Independent India very much remembers the August Kranti- the day that Gandhiji moved the Quit India resolution on the 8th August, 1942, in Gowalia Tank , now known as August Kranti Udyan. Both the politicians of the time and the tribe of subservient scribes have made the occasion unforgettable. It really deserves their action. But what is unpardonable is the action of same persons to completely wipe out even a reference to the Mother of Revolution, an epithet deservedly earned. She was Madame Rustomji Bhikaiji Cama, a Parsi girl, born in Bombay. She carried on her revolutionary Krantidari activities far away from her motherland. The climax came on 18th August, 1907.
Before an international gathering of world socialists she thundered in a passionate and patriotic voice, with the National flag in her hands: "This is the flag of India's independence. Behold, it is born. It is already sanctified by the blood of martyred Indian youths. I call upon you, gentlemen, to rise and salute the flag of Indian independence."
She gradually became more active in her revolutionary crusade and brought out her own magazine. She had borrowed the name, Vande Mataram, from Bengal, where a magazine by the same name was suppressed by the government. Look at the irony. What was permissible in England was suppressed by the British rulers in their own colony. Freedom of expression was a reality in England. To prove it further, she was allowed to publish another magazine with impunity. It was called Madan's Talwar to commemorate the name of the first Indian martyr on British soil. Her magazines found their way even to India through Sriniwas Chari, Editor of India in Pondicherry, a French possession and, therefore, safer. A less known but more bold action of the brave Mother of the Indian Revoltion was her sending through Chaturbhuj Amin, a cook at India House, 20 Browning Pistols for some overt actions in India. These were used for killing Jackson, the collector of Nasik by Kenhere, as also, later, by Wanchi Iyer, for doing away with the Collector of Tinnevelle. On arrest Amin turned an approver.
It was feared that his evidence might implicate Savarkar and Sardar Singh Rana. She refuted the allegations and took an unexpected step. She walked into the office of the Consul General and took the responsibility entirely on herself. The officer was stunned and did not know how to deal with the lady and her baffling action of boldness. She once crossed the Atlantic to convey her message to the people of America. In a speech at Hotel Astoria, she asserted, "Our best men are deported and sent to prison like criminals and they are flogged. But we are peaceful. We don't talk of revolution. But we want to teach the people their rights and throw off despotism." Her speech was assertive though not openly provocative, inciting the audience to violence. One of her most outstanding and outspoken speeches was in London when she spoke of her own conversion to violence from a girl of a conservative family of Bombay. She said in a voice quivering with passion of patriotism,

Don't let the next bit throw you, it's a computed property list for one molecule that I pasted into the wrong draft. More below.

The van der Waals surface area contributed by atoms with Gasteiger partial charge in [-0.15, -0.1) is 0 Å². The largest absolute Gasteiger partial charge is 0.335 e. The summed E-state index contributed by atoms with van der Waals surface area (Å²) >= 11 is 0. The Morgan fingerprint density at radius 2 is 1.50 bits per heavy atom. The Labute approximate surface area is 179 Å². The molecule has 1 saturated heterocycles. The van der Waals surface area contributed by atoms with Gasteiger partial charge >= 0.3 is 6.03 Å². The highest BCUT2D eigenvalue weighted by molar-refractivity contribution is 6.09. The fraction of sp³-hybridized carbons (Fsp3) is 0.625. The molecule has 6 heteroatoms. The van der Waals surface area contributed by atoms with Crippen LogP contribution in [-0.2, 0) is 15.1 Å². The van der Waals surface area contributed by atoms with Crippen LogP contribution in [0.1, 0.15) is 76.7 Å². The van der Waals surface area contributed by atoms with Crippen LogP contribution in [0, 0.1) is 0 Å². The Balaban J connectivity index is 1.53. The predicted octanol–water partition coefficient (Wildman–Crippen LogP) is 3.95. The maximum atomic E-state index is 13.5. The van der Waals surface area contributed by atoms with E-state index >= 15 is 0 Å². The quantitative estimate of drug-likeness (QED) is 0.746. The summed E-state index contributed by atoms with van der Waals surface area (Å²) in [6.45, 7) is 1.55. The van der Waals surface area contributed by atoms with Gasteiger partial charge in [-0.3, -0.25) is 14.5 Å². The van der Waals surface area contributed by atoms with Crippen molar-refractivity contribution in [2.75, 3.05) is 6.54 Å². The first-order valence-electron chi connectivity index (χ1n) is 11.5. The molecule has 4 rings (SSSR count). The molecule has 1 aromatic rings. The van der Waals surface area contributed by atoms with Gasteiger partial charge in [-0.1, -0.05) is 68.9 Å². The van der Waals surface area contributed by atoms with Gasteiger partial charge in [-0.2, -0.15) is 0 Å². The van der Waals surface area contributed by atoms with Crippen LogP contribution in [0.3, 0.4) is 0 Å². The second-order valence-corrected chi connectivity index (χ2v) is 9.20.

"Three years ago it was repugnant for me to talk of violence even as a subject of discussion. But due to the heartlessness, the hypocrisy, the rascality of the Liberals, that feeling is gone.
Why should we deplore the use of violence when our enemies drive us to it? If we use force it is because we are forced to use force. How is it that Russian Sophy Pervoski and her comrades are heroines and heroes in the eyes of an Englishman while in our country men are considered criminals for doing exactly the same thing for the same cause? If violence in Russia is applauded, why not in India? Tyranny is tyranny and torture is torture, wherever applied. Successful rebellion against foreign rule is patriotism."
She, however, started showing signs of advanced age worsened by the enormous stain undergone over years. She became invalid and was keen on returning to her place of birth, Bombay. With the help of Sir Cowasji Jahangir, se managed to get the permission and ultimately breathed her last on the 16th August, 1936, unhonoured, unmourned and unsung.